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MATHS, ALGEBRA BALANCING LINEAR EQUATIONS
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Balancing Equations

Balancing equations is a fundamental skill in Chemistry. Solving asystem of linear equations is a fundamental skill in Algebra.Remarkably, these two field specialties are intrinsically andinherently linked.

I. Balance H2 + O2 ---->H2O

A. This is not a difficult task and can easily be accomplishedusing some basic problem solving skills. In fact, what follows is achemistry text's explanation of the situation:


Rules for Balancing Equations

Taken from: Chemistry
Wilberham, Staley, Simpson, Matta
Addison Wesley

1. Determine the correct formulas for all the reactants andproducts in the reaction.

2. Write the formulas for the reactants on the left and theformulas for the products on the right with an arrow in between. Iftwo or more reactants or products are involved, separate theirformulas with plus signs.

3. Count the number of atoms of each element in the reactants aproducts. A polyatomic ion appearing unchanged on both sides of theequation is counted as a single unit.

4. Balance the elements one at a time by using coefficients. Acoefficient is a small whole number that appears in frontof a formula a an equation. When no coefficient is written, it isassumed to be 1. It is best to begin with an element other thanhydrogen or oxygen. These two elements often occur more than twice inan equation. You must not attempt to balance an equation bychanging the subscripts in the chemical formula of a substance.

5. Check each atom or polyatomic ion to be sure that the equationis balanced.

6. Finally, make sure that all the coefficients are in the lowestpossible ratio.

Now let's use these rules to balance the equation for theformation of water from hydrogen and oxygen.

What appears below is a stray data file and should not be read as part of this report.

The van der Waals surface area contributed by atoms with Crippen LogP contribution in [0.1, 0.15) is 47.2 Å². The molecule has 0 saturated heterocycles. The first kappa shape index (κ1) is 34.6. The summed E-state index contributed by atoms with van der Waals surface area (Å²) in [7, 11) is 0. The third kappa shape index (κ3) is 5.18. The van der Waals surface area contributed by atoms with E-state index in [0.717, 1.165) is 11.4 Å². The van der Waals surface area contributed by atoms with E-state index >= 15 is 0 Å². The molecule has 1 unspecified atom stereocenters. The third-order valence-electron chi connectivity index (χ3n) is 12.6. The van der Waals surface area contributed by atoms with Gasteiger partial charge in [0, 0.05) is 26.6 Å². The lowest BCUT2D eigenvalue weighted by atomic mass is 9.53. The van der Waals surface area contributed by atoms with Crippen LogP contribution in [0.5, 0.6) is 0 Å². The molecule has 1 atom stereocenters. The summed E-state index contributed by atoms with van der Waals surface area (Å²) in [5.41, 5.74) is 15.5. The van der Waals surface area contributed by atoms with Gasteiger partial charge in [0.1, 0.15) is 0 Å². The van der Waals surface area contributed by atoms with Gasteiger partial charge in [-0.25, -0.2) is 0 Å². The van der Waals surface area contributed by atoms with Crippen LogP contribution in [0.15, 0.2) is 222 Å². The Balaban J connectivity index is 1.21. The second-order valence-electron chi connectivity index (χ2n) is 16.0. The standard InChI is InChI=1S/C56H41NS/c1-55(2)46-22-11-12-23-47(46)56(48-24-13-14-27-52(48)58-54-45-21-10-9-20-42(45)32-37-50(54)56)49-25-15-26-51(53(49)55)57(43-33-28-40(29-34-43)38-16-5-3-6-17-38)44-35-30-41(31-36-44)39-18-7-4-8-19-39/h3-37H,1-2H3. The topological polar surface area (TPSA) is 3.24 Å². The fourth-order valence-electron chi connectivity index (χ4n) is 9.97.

Example 3

When hydrogen and oxygen react, the product is water. Write abalanced equation for this reaction.

Solution

Since the chemical formulas of the reactants and products areknown, we can write a skeleton equation.

H2(g) + O2(g) H2O(l)

Hydrogen is balanced but oxygen is not. If we put a coefficient of2 in front of H2O, the oxygen becomes balanced.

H2(g) + O2(g) 2H2O(l)

Now there are twice as many hydrogen atoms in the product as thereare in the reactants. To correct this, put a coefficient of 2 infront of H2. The equation is now balanced.

2H2(g) + O2(g) 2H2O(l)

Check the coefficients. They must be in their lowest possibleratio 2(H2)s 1(O2), and 2(H2O).

End of Quotation


B. Not a bad process. However, it is not an exact process. Itwill not work the same way every time, and, for more complexequations, it may prove very frustrating. Another way to balanceequations is to mathematically solve them as a linear system ofequations. This method is more time-consuming than the previousmethod, but, it has several advantages:

  1. It is more concrete.
  2. It is especially valuable in solving more complex equations.
  3. It is a method that can be easily programmed into a computer or calculator.
  4. It demonstrates a terrific connection between math and science!!


II. Keeping this in mind let's again balance H2+ O2 ---> H2O:

A. First, place letter coefficients in front of each term:aH2 + bO2 ---> cH2O

B. Now, use each element to produce an equation involving thecoefficient letters:

Hydrogen: 2a + 0b = 2c
Oxygen: 0a + 2b = 1c

C. Next, use math to solve this system of equations:

2a=2c implies a=c
2b=c implies b=1/2 c

D. Now, choose any integer value for c (since we would like thesmallest integral solutions, c=2 works well).

E. If c=2; then a=2 also; and b=1/2 c =(1/2)(2) =1

F. Thus, as before 2H2 + 1O2 ---->2H2O.


III. Balance C2H6O + O2-----> CO2 + H2O

A. Coefficients: aC2H6O + bO2-----> cCO2 + dH2O

B. Equations:
C: 2a + 0b = 1c + 0d
H: 6a + 0b = 0c + 2d
O: 1a + 2b = 2c + 1d

C. Solve in terms of any letter. In this case, "a" may work bestsince it is represented in each equation:

c=2a
2d=6a implies d=3a
2c+d-2b=a

by substituion: 2(2a) + 3a -2b =a implies 7a -2b =a
which implies: -2b = -6a implies b=3a
Therefore: b=3a; c=2a; and d=3a

D. Now let "a" be any integer (1 works well when no fractions areinvolved).

Thus, a=1; b=3; c=2; and d=3 and consequently

E. 1C2H6O + 3 O2 ----->2CO2 + 3H2O

F. This equation may have been difficult for a student to solveunder the old method.

"Where do I start" might have been a common reply to the problem.Mastery of this mathematical method should elimnate that dilemma.Later, we will discover how matrices will make this process eveneasier.






IV. Use the new math method to balance the followingequations:

1. Zn + HCl ----> ZnCl2 + H2

2. Al + O2 -----> Al2O3

3. Al + CuSO4 ------>Al2(SO4)3 + Cu

4. Li + H2O ------> LiOH + H2